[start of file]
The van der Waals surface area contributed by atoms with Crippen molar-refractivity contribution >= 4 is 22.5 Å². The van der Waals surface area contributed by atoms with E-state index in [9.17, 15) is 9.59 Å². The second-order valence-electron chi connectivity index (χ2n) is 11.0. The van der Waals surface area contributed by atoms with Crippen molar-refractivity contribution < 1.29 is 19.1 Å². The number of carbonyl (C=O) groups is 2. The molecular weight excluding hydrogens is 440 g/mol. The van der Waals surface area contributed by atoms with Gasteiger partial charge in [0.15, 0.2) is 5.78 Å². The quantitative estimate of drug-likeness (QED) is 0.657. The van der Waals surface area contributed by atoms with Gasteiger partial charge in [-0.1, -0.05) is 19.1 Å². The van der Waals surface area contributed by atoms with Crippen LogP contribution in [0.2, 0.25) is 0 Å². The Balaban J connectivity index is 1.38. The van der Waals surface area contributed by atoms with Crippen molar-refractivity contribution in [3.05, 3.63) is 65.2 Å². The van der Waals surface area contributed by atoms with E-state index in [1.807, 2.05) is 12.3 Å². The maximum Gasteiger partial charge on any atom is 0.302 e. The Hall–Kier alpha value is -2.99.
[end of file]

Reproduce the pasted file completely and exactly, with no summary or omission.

The van der Waals surface area contributed by atoms with Crippen molar-refractivity contribution >= 4 is 22.5 Å². The van der Waals surface area contributed by atoms with E-state index in [9.17, 15) is 9.59 Å². The second-order valence-electron chi connectivity index (χ2n) is 11.0. The van der Waals surface area contributed by atoms with Crippen molar-refractivity contribution < 1.29 is 19.1 Å². The number of carbonyl (C=O) groups is 2. The molecular weight excluding hydrogens is 440 g/mol. The van der Waals surface area contributed by atoms with Gasteiger partial charge in [0.15, 0.2) is 5.78 Å². The quantitative estimate of drug-likeness (QED) is 0.657. The van der Waals surface area contributed by atoms with Gasteiger partial charge in [-0.1, -0.05) is 19.1 Å². The van der Waals surface area contributed by atoms with Crippen LogP contribution in [0.2, 0.25) is 0 Å². The Balaban J connectivity index is 1.38. The van der Waals surface area contributed by atoms with Crippen molar-refractivity contribution in [3.05, 3.63) is 65.2 Å². The van der Waals surface area contributed by atoms with E-state index in [1.807, 2.05) is 12.3 Å². The maximum Gasteiger partial charge on any atom is 0.302 e. The Hall–Kier alpha value is -2.99.